Part of providing security for your company or your clients often mean conducting risk assessments of the business or organization. One aspect of that assessment is examining local crime data and propensity toward crime at nearby business zones and in the proximate neighborhoods. While research like this list of the top 25 worst U.S. cities for crime can give you a birds eye perspective of your locale, it doesn’t give you the amount of localized detail you need. Often local police will provide crime reports, and you just have to ask for them. Some, like the City of Portland, Ore., operate with full disclosure and even are able to map crime reports using GIS software. Alternatively, there are a number of private websites (e.g., CrimeReports.com, SpotCrime.com) that aspire to offer mapped crime reports. Some of these websites have very little information because they depend on the community to enter crime information, rather than drawing directly from police reports, and others simply resell the same police reports that you can obtain for free.
The inside tip for your security assessment:
One online tool to put in your assessment arsenal comes straight from the U.S. Drug Enforcement Administration. The DEA’s National Clandestine Laboratory Register identifies known locations for clandestine drug laboratories (read that as meth labs) or dump sites. The data is listed by state, and downloadable PDF reports from each state give addresses of these known labs, grouped by city. The information is entirely free and open to the public (one recent article on CNN sourced a family who found that the home they purchased was a former meth lab). The locations of the labs are provided in simple street address data form; to locate these on a map, simply turn to Mapquest, Google Maps, Bing Maps or a similar free mapping service.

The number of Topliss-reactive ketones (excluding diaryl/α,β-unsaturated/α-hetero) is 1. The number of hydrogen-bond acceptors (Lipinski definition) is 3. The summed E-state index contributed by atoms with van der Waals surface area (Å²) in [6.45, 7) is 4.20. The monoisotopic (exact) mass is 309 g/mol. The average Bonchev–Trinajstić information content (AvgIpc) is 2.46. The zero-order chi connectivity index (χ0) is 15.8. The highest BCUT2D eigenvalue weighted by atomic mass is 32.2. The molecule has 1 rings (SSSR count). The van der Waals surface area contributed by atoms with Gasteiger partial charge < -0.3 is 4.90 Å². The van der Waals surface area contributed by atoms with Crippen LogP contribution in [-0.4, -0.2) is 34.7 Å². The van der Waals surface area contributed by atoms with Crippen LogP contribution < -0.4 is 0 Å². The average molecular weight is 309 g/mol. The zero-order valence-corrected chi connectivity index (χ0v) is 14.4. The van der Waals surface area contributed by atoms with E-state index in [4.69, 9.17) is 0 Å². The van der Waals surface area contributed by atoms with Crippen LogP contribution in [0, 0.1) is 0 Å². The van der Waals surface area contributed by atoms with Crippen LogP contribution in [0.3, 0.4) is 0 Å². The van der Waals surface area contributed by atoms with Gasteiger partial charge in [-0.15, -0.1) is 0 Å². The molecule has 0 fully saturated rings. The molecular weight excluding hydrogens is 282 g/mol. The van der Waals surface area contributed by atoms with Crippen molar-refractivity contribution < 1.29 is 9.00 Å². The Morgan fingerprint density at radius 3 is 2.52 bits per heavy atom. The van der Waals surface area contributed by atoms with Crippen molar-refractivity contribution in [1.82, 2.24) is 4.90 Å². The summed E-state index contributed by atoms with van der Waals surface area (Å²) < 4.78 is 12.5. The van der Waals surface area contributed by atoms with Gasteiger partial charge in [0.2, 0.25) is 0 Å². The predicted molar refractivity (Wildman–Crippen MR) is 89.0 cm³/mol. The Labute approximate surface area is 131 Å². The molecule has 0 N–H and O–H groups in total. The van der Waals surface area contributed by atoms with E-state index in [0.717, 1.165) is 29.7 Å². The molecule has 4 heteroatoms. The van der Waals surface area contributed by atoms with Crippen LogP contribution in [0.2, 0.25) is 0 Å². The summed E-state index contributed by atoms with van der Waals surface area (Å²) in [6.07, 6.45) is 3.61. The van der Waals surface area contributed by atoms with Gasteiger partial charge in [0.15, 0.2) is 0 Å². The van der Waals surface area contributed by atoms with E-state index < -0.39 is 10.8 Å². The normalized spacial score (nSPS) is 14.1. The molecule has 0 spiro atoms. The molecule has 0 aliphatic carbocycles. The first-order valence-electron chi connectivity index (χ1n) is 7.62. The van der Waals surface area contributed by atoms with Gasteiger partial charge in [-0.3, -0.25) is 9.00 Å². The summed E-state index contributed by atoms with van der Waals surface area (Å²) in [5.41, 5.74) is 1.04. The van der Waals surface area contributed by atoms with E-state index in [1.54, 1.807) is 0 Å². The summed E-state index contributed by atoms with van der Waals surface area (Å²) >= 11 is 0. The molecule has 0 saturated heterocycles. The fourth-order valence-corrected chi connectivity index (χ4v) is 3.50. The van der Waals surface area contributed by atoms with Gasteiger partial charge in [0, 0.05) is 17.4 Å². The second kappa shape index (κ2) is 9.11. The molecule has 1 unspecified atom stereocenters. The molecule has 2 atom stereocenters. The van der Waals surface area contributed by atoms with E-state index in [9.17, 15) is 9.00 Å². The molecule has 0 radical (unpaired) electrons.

Finally, you can provide your own correlation as to whether the repeated historical presence of meth operations might somehow relate to crime at your business. Certainly there are select businesses (pharmacies, for example), where knowledge of the propensity for local neighborhood meth lab locations might prove quite useful in improving employee and store manager safety and security awareness.